If you have been appointed as an executor, and you are feeling overwhelmed, we can provide skilled counsel and advice to help you through the process. We can also help you set your own estate plan, so your family can avoid the stress of probate. If you want to ensure that your family is cared for, please click here to schedule your complimentary Estate Planning Strategy Call with San Francisco’s premier estate planning attorney, Matthew J. Tuller.

Monday
Dec052016

Including Grandkids in your Will—5 Tips to Avoid Common Problems

As we build wealth, we naturally desire to pass that financial stability to our offspring. With the grandkids, especially, we often share a special bond that makes us want to provide well for their future. However, that bond can become a weakness if proper precautions aren’t set in place. If you’re planning to include the grandchildren in your will, here are five potential dangers to watch for, and ways you can avoid them.

1. Including no age stipulation:

We have no idea how old the grandchildren will be when we pass on. If they are under 18, or if they are financially immature when you die, they could receive a large inheritance before they know how to handle it, and it could be easily wasted.

Avoiding this pitfall: Create a long-term trust for your grandchildren that provides continued management of assets regardless of their age when you pass away.

2. Too much, too soon:

Even if your grandkids are legally old enough to receive an inheritance when you pass on, if they haven’t learned enough about handling large sums of money properly, the inheritance could still be quickly squandered.

Avoiding this pitfall: Outright or lump-sum distributions are usually not advisable. Luckily, there are many options available, from staggered distributions to leaving their inheritance in a lifetime, “beneficiary-controlled” trust. An experienced estate planning attorney can help you decide the best way to leave your assets.

3. Not communicating how you’d like them to use the inheritance:

You might trust your grandchildren implicitly to handle their inheritance, but if you have specific intentions for what you want that inheritance to do for them (e.g., put them through college, buy them a house, help them start a business, or something else entirely), you can’t expect it to happen if you don’t communicate it to them in your will or trust.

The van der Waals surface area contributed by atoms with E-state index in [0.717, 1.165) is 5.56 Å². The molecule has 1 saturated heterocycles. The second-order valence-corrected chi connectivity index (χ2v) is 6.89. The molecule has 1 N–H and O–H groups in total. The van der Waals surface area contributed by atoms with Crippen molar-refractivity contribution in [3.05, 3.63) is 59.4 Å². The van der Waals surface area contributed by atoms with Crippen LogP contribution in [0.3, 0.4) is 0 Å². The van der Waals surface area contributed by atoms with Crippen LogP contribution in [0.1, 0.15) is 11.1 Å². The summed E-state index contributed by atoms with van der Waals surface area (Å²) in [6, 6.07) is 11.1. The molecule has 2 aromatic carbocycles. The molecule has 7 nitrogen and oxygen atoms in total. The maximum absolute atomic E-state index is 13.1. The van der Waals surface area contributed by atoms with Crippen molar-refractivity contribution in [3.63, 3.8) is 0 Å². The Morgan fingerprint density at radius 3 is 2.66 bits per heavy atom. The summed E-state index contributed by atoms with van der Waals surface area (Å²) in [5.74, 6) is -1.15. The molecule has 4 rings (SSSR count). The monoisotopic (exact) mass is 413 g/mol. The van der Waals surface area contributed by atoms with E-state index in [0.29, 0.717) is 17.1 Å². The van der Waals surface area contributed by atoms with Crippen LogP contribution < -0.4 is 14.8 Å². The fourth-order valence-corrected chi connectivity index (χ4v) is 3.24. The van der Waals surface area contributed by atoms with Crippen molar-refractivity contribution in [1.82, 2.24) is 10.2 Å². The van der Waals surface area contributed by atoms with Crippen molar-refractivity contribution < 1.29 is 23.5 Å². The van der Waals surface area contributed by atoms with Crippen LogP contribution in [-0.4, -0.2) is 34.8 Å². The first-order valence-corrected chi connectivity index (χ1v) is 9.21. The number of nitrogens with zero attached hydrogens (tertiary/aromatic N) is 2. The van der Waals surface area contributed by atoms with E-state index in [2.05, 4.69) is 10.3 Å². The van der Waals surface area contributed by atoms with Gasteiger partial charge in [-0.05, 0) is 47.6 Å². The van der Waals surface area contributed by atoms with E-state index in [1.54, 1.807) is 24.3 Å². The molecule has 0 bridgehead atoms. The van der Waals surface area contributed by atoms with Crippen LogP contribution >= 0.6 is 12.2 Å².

Avoiding this pitfall: Stipulate specific things or activities that the money should be used for in your estate plan. Clarify your intentions and wishes.

4. Being ambiguous in your language:

Money can make people act in unusual ways. If there is any ambiguity in your will or trust as to how much you’re leaving each grandchild, and in what capacity, the door could be opened for greedy relatives to contest your plan.

Avoiding this pitfall: Be crystal clear in every detail concerning your grandchildren’s inheritance. An experienced estate planning attorney can help you clarify any ambiguous points in your will or trust.

5. Touching your retirement:

Many misguided grandparents make the mistake of forfeiting some or all of their retirement money to the kids or grandkids, especially when a family member is going through some sort of financial crisis. Trying to get the money back when you need might be difficult to impossible.

Avoiding this pitfall: Resist the temptation to jeopardize your future by trying to “fix it” for your grandchildren. If you want to help them now, consider giving them part of their inheritance in advance, or setting up a trust for them. But, always make sure any lifetime giving you make doesn’t leave you high and dry.

If you’re planning to put your grandchildren in your will or trust, we’re here to help with every detail you need to consider. If you want to ensure that your family is cared for, please click here to schedule your complimentary Estate Planning Strategy Call with San Francisco’s premier estate planning attorney, Matthew J. Tuller.

Friday
Sep232016

What Sumner Redstone's Estate Planning Challenges Can Teach Us

Media mogul Sumner Redstone—owner of CBS and Viacom, among other holdings – allegedly created quite an estate planning mess, according to a recent report in the New York Times. An article dated June 2nd reports that “with a fortune estimated at over $5 billion, Sumner M. Redstone could afford the best estate planning that money could buy. What he ended up with is a mess—no matter the outcome of the welter of lawsuits swirling around him.”

Here are five lessons from the business titan’s problems:

1. Avoid making decisions that could complicate both your public image and your business situation. The New York Times reported that “A lawsuit brought by Manuela Herzer, one of Mr. Redstone’s late-in-life romantic partners, stripped him of whatever dignity he might have hoped to retain by publicly revealing humiliating details about his physical and sexual appetites and his diminishing mental capacity.”